project database

C--Users-Killeee-Desktop-angry birds of active directoryWhile deleting the hundreds of photos my 5 year old takes on my phone every week, I came across this photo of his Angry Bird stuffed animal.  And it occurred to me that Angry Birds is what made my phone useful for him.

Not the stuffed animal, but the game.

Since I was sitting at work while doing this, I thought about how this relates to Active Directory.  What is the Angry Birds of Active Directory?

Network authentication is more like the phone function of Active Directory.  It’s the whole point of the thing.  Being a central identity store is probably most similar to email on your phone.  It’s what makes it a smartphone instead of just a phone.

But if Active Directory is just sitting there, letting you on the network and knowing who and what you are, what exactly makes that compelling to the allegorical 5 year old with his Dad’s iPhone?  This 5 year old is your user base in case I’m not as clear as I’m hoping to be.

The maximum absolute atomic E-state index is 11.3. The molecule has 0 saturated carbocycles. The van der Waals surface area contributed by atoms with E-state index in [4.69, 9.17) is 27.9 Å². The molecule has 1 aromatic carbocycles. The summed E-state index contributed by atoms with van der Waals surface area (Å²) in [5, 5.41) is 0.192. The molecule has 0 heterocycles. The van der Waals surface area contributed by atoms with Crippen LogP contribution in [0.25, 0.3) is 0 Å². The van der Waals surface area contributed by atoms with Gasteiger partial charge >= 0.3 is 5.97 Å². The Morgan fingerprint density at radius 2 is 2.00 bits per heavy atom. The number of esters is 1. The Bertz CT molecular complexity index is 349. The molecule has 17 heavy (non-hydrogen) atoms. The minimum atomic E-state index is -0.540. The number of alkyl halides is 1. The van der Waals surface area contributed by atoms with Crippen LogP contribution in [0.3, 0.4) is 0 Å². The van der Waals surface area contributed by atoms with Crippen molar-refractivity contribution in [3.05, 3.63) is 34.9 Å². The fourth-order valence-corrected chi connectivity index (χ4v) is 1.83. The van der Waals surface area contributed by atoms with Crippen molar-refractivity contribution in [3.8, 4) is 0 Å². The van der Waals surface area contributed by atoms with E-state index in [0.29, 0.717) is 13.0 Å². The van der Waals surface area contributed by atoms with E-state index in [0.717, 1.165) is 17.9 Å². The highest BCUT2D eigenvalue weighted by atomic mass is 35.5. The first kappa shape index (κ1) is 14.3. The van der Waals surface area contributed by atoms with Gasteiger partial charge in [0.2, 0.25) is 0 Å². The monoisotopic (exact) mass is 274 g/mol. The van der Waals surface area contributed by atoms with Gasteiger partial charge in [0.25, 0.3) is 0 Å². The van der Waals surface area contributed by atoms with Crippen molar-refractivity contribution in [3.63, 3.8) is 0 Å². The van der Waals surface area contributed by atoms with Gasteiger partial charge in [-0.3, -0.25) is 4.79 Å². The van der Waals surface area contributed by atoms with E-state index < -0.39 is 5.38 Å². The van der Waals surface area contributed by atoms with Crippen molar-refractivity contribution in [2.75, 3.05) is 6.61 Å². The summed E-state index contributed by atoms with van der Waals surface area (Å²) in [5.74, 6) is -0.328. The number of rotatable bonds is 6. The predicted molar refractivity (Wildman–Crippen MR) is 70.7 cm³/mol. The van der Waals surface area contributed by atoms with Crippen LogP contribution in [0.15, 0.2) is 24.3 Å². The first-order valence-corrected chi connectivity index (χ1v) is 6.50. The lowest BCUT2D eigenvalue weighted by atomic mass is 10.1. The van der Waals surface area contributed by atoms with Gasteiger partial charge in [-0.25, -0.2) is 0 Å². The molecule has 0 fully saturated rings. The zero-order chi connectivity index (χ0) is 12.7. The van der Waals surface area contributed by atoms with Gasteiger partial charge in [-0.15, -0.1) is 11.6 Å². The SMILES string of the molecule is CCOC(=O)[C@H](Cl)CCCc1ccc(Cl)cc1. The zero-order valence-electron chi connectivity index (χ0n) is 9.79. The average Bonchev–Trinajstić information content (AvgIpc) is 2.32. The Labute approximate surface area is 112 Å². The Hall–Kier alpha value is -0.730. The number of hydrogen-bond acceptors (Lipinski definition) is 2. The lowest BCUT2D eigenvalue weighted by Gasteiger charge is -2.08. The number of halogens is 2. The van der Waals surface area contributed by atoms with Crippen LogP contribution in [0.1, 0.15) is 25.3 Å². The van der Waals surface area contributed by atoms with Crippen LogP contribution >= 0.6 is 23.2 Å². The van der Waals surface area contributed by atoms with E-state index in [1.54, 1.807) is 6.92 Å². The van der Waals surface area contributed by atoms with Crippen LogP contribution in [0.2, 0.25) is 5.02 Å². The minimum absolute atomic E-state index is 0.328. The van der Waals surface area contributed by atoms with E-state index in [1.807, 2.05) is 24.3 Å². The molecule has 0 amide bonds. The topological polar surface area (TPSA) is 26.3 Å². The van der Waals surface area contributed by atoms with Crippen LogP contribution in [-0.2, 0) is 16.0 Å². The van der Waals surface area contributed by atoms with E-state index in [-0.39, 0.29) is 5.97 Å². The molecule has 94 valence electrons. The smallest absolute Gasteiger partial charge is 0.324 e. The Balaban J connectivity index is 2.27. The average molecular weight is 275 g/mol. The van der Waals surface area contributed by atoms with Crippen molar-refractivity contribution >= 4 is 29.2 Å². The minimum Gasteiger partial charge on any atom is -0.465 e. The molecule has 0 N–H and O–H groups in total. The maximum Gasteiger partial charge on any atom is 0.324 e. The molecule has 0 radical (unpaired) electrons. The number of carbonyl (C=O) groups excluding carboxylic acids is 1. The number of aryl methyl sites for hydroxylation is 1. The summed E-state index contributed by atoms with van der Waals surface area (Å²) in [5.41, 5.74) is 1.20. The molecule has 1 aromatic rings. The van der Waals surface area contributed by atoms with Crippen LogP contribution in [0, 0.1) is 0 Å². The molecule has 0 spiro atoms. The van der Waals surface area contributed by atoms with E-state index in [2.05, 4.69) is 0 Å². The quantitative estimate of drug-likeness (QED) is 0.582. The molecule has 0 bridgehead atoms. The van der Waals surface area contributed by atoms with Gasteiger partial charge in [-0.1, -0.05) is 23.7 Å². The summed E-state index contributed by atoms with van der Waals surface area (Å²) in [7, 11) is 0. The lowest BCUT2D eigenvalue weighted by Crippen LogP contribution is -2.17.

Groups, AD security groups specifically.  These security groups are granting access to resources, permissions to systems, having GPOs applied against them, ensuring that the proper SharePoint content is being displayed.  These security groups are the “Angry Birds” that are getting your “5 year olds” to use the network.  And use the network productively.

Active Directory might just be the single most important piece in your network infrastructure.  Once you leverage its group functionality correctly, your “5 year olds” will never put it down.

Active Directory group management

Hey, comments are open, let me know what part of Active Directory is indispensable to you.